Yet, how do we account for the reality of space and time? In my understanding, it is a result of a hiccup in the emanations of God’s eternal nature wherein man seeks to create emanations of his own image – the result is a temporal-illusory nature.
To dig a bit deeper, qualities such as fear, self-pity, self-centeredness, bitterness, and death are similar projections of the image of man and by that very fact they require hidden assumptions of transience, scarcity, and separation – all contingent upon time to exist and since existence is eternal, time in this sense cannot exist – they are then unreal. Once more, the above attributes (transience, scarcity, and separation) are contrary to the nature of God – who is EVERYTHING – and therefore technically cannot exist.
Perception Is That Which Separates From Eternity, Time Is Then Best Understood As A Dream
The “perception” is then likened to a dream, or faulty core belief of disconnect, separation, and scarcity. In this dream world of warring fragments and wanting resources, an individual will foster a voracious appetite for self-gratification and will do so by any means. The dilemma only deepens when the realization dawns that this misperception only grows stronger when fought against. Why? Because it projects a world which validates its flawed beliefs.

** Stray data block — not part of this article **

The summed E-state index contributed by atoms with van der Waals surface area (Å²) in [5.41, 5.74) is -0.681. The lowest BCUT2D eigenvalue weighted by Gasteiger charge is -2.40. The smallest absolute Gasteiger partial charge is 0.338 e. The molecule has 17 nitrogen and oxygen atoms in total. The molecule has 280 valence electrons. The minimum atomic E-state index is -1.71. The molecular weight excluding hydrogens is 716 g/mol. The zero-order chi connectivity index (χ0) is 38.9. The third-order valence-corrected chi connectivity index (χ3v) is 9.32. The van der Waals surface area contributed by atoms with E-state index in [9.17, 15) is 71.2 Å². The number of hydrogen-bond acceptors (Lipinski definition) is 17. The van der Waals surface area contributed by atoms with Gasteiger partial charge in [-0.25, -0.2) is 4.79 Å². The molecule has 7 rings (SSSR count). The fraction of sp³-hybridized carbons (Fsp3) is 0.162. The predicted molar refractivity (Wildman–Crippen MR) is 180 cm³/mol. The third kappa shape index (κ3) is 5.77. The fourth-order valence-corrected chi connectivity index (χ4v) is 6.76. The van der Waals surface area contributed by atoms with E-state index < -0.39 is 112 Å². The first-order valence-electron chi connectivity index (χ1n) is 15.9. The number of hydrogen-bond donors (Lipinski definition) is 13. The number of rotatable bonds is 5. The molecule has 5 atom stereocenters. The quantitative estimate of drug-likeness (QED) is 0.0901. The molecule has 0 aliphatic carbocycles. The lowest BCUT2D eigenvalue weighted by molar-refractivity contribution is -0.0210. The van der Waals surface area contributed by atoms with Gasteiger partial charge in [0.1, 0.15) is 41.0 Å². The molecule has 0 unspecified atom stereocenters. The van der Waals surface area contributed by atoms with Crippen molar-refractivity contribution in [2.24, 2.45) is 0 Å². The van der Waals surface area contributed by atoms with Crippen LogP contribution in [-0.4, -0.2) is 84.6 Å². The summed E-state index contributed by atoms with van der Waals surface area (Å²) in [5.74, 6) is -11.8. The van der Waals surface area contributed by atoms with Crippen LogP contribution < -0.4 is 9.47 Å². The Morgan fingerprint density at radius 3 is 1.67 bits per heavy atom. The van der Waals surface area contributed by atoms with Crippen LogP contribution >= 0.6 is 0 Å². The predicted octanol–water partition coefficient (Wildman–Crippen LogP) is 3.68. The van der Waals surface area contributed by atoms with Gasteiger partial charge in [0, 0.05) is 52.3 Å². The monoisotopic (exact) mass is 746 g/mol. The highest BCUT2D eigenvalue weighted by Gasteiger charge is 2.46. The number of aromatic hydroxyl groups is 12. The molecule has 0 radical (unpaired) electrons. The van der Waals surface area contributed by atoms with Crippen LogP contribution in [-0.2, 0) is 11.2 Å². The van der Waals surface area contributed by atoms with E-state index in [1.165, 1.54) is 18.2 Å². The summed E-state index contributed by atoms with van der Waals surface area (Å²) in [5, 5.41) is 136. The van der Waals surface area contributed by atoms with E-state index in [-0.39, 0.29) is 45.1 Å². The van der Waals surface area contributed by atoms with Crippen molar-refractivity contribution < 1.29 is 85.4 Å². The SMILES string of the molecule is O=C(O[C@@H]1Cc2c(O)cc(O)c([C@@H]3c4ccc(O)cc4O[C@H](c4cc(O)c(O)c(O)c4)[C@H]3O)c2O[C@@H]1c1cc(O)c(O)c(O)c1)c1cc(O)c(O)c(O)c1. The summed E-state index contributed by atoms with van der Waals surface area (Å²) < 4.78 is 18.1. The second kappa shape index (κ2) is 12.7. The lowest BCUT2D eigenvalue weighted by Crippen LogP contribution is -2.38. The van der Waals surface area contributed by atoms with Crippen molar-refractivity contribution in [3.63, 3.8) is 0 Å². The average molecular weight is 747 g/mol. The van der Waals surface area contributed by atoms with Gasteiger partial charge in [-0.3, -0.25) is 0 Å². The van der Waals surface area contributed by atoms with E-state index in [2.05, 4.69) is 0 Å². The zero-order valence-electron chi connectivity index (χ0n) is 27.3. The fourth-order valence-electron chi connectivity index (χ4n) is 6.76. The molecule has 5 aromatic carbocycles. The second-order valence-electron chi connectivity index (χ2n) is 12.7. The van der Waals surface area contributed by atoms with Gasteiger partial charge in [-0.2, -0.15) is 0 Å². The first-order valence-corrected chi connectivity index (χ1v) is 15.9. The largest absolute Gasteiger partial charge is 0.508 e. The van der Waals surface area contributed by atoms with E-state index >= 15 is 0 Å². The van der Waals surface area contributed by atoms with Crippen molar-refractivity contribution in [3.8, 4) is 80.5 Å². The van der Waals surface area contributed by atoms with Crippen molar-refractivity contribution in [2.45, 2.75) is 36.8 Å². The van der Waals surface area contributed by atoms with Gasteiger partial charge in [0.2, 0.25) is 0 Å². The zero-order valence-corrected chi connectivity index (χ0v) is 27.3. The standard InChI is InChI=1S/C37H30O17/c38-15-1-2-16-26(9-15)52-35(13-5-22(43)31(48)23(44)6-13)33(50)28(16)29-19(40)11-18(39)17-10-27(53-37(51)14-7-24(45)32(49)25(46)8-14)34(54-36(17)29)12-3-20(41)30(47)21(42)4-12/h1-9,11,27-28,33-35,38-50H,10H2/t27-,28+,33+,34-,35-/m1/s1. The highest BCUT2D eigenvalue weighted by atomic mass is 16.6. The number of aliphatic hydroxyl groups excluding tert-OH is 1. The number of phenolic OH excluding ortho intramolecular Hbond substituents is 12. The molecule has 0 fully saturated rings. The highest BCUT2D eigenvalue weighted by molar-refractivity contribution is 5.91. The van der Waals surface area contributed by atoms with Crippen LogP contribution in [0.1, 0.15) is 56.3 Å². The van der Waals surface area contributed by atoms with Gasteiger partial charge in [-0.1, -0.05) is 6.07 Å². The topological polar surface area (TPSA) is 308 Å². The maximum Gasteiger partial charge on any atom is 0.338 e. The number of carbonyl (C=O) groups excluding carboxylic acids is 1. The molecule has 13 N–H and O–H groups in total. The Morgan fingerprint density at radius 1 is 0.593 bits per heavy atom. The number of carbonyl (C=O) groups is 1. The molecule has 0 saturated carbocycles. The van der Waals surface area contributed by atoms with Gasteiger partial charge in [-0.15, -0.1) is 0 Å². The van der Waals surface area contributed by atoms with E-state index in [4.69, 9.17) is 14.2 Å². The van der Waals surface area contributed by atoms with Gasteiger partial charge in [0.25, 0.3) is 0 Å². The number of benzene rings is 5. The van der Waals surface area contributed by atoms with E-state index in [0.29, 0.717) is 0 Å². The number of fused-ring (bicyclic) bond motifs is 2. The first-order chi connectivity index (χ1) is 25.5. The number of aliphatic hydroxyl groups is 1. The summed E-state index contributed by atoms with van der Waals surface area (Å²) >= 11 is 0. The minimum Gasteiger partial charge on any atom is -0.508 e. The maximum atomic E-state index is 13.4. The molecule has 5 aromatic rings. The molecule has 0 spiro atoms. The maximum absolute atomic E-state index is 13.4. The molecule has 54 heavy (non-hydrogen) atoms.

Every worldview is dependent upon presuppositions, or assumptions necessary to make sense of human experience. However, the startling dilemma with this is that anything in disagreement with those initial presuppositions cannot be reconciled with the worldview, regardless of how obvious they may be. For example, if one of my presuppositions is that no one can be trusted, then I will be unable to see trustworthy people. Why? Because those who appear trustworthy I will rationalize as being not so. I will unconsciously seek out friendships and relationships with individuals who will verify my belief – that’s the nature of the myopic mind; detached from the larger much broader vision of The Mind.
When Postmodernism Strikes! An Interesting Side Note.
In addition, since perception resides within space-time it is thus victim to change, flux, and chance and therefore cannot claim facts; what’s left are mere interpretations – which the course claims is illusory because with no regularity nothing can actually be known, what’s left is fiction…and a divisive fiction at that.
if this doesn’t scream postmodernism then I don’t know what does; but, when in Rome do as the Romans do right? And was this not the craze of the late twentieth century? There was not a better time in history for the Course to postulate this doctrine…interesting right?
So Where Do Focus Our Attention If Everything Is Seemingly Fictitious
The mind, therefore, is clothed in divine nature and is consequently the only locality of truth or error, fact or fiction, and ultimately three different worlds. So, what do we do? How do we handle it?
Is science just a waste of time? Are all the lives saved every second from modern medicine just illusory? Why not just kill our body if it is actually doesn’t exist?
Beyond Philosophical Implications